This example (VIN: T140V EH 33219) still features the original paint but it also features $2,340.90 in parts that were just installed. The listing includes a short video that goes into a little more detail, but this is one of the prized possessions of the stalled-but-hopefully-coming-soon New England Motorcycle Museum. The bike sat in a heated living room since 1983, until it just got 65+ hours of labor so that it's now ready to go.
Find this T140V for sale in Vernon-Rockville, Connecticut with bidding up to $3,650 or a BIN of $9,950 here on eBay.
Harry Sucher (RIP) was an early member of the Antique Motorcycle Club of America and one of the most knowledgeable men out there on classic motorcycles - he wrote impressive histories on both Indian and Harley-Davidson. As you might expect from such a guy, he also had a great personal collection of motorcycles, one of which was this Sunbeam Model 9.
The Model 9 was a 493cc street bike (the race variant was called the Model 90). It featured a overhead valve single cylinder with an Amal carb and four-speed transmission. There were two sets of transmission ratios - one for normal use and one if you wanted to slap on a sidecar. Extras include a Lucas lighting kit, electric horn, speedometer, passenger seat/footrests, and legshields.
This Sunbeam (VIN: 17539.1.502) was sold by Harry to a friend in 2001. That gentlemen owned the bike for 15 years and then sold it to the current owner. It's said to run "very well" and everything is claimed to work except for the battery, which is "old and for show." The Lucas magdyno is said to run the electrical system just fine, though the wiring is "a bit amateur and could be cleaned up a bit."
Find this Sunbeam for sale in Idyllwild, California with bidding up to $13,100 here on eBay.
5. Rare Custom – 1983 Amazonas
My favorite this week is the absolutely absurd and incredibly rare Amazonas. Approximately 450 were produced, making them very rare to find in stock form - let alone this oddball custom. Not everyone will appreciate how this example has been customized, but you have to respect the fact that the seller rode it more than 10,000 miles from Brazil to Miami. Based on the seller's pictures, this bike has also made it out to Las Vegas and to Sturgis as well.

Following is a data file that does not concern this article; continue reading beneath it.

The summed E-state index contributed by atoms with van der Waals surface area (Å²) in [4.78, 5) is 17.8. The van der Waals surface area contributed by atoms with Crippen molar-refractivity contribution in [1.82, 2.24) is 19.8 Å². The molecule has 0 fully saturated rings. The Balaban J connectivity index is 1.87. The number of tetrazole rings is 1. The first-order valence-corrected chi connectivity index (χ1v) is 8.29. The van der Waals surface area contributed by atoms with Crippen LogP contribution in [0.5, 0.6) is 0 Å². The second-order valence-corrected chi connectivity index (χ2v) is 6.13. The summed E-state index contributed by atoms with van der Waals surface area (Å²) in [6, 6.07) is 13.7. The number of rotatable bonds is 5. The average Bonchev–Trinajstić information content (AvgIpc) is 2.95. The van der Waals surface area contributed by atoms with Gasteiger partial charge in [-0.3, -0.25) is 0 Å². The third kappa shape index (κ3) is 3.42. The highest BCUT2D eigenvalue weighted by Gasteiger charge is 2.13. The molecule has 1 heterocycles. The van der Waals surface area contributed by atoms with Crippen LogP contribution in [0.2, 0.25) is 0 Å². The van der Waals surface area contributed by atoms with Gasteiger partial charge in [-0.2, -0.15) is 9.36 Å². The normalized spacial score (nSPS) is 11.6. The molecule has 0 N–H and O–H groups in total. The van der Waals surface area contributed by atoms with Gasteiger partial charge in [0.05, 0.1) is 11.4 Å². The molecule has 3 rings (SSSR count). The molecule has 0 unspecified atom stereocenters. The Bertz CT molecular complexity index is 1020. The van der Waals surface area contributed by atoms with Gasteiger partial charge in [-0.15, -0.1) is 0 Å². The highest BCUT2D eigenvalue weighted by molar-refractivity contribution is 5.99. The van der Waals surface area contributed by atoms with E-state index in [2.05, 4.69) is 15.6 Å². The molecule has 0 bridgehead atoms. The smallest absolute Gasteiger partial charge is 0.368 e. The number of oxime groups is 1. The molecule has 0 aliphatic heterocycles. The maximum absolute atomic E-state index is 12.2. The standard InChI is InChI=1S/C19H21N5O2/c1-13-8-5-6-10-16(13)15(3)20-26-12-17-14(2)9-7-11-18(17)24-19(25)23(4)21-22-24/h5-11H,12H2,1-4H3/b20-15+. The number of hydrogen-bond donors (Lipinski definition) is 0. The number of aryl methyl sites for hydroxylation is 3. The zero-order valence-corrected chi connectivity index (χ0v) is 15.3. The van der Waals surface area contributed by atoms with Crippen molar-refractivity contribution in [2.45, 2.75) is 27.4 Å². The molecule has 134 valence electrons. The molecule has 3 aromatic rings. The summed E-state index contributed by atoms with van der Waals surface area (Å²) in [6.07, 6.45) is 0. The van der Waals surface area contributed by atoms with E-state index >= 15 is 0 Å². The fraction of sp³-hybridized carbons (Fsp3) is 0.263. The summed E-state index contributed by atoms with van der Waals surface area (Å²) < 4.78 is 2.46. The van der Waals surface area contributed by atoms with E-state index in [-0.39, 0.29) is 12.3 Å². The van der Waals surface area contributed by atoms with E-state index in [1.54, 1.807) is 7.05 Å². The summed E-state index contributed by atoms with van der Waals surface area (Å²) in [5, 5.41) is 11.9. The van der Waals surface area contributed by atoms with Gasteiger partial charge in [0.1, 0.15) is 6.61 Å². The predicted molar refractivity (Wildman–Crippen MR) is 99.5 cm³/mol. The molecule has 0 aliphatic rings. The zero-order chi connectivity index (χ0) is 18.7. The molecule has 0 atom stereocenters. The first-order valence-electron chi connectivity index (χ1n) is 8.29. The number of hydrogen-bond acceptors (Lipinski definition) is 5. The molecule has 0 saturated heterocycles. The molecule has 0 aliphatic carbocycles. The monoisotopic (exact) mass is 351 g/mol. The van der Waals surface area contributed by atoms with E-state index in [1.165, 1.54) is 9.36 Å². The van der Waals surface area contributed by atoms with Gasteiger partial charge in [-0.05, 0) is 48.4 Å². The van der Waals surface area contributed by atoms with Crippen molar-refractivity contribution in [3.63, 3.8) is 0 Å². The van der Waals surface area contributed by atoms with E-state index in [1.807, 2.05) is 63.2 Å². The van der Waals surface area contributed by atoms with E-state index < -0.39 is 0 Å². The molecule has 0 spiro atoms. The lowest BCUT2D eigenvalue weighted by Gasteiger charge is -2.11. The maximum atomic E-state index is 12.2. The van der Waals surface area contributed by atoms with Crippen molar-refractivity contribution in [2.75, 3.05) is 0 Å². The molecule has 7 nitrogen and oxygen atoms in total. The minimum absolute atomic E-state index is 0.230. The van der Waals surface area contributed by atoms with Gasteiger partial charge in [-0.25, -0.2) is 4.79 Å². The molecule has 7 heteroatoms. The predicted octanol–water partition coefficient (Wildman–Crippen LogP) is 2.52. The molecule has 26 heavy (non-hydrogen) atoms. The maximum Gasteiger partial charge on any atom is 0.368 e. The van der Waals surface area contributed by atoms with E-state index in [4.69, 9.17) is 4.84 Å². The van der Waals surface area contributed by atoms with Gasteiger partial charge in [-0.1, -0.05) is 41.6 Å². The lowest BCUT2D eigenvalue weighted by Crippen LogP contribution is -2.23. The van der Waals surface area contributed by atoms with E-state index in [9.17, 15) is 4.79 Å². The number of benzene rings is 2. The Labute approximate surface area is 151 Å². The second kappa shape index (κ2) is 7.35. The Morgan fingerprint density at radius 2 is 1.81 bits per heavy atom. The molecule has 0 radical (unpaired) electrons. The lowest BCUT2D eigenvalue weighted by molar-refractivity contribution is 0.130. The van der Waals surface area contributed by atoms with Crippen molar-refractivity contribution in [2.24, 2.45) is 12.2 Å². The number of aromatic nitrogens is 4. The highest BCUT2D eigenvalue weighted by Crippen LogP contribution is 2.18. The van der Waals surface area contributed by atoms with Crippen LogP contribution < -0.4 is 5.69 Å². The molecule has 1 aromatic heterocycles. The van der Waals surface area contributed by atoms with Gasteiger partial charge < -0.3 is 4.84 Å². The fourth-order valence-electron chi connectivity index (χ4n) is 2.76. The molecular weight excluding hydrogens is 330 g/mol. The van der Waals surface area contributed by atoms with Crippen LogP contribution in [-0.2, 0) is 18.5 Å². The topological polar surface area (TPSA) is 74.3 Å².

The short story on how the Amazonas was created starts in the 1970s, when Brazil's motorcycle police force was running out of spare parts for the Harley-Davidsons that they were using. The reason for that is because Brazil had implemented a hefty tax on imported products, so the government (and pretty much every private citizen) stopped buying foreign bikes and the parts required to keep them going.
So an enterprising local figured he should try and create a 100-percent Brazilian bike. At the time, Volkswagen had a plant in Brazil, so the 1,600cc engine in the Beetle was fair game. This resulted in a bike that truly was made in Brazil, but it also weighed 900 pounds. The 50hp Beetle engine was good for a top speed of 91 mph. Jason Cormier has a great history of this bike on OddBike that you should read - the seller pasted that article into his listing, as well.
This bike (VIN: BSCSD00150) has been heavily customized with a skull/spider motif of sorts. I'm not really even sure what to say beyond that - it's weird and it's probably pretty horrid to ride, but the seller and this bike must have some amazing stories. I feel like it deserves to go to a museum like Moto Talbott where people can learn more about the model's history and what this specific bike has gone through. The seller says this bike has done 100,000 miles and that more than 10,000 of those came on a trip from Brazil to Miami. No comment on the current condition of the bike is given, just that it is sold as is without a warranty.
Find this Amazonas for sale in Doral, Florida with an unmet opening bid of $2,500 here on eBay.
Well, you saw that my favorite was the Amazonas - what was yours?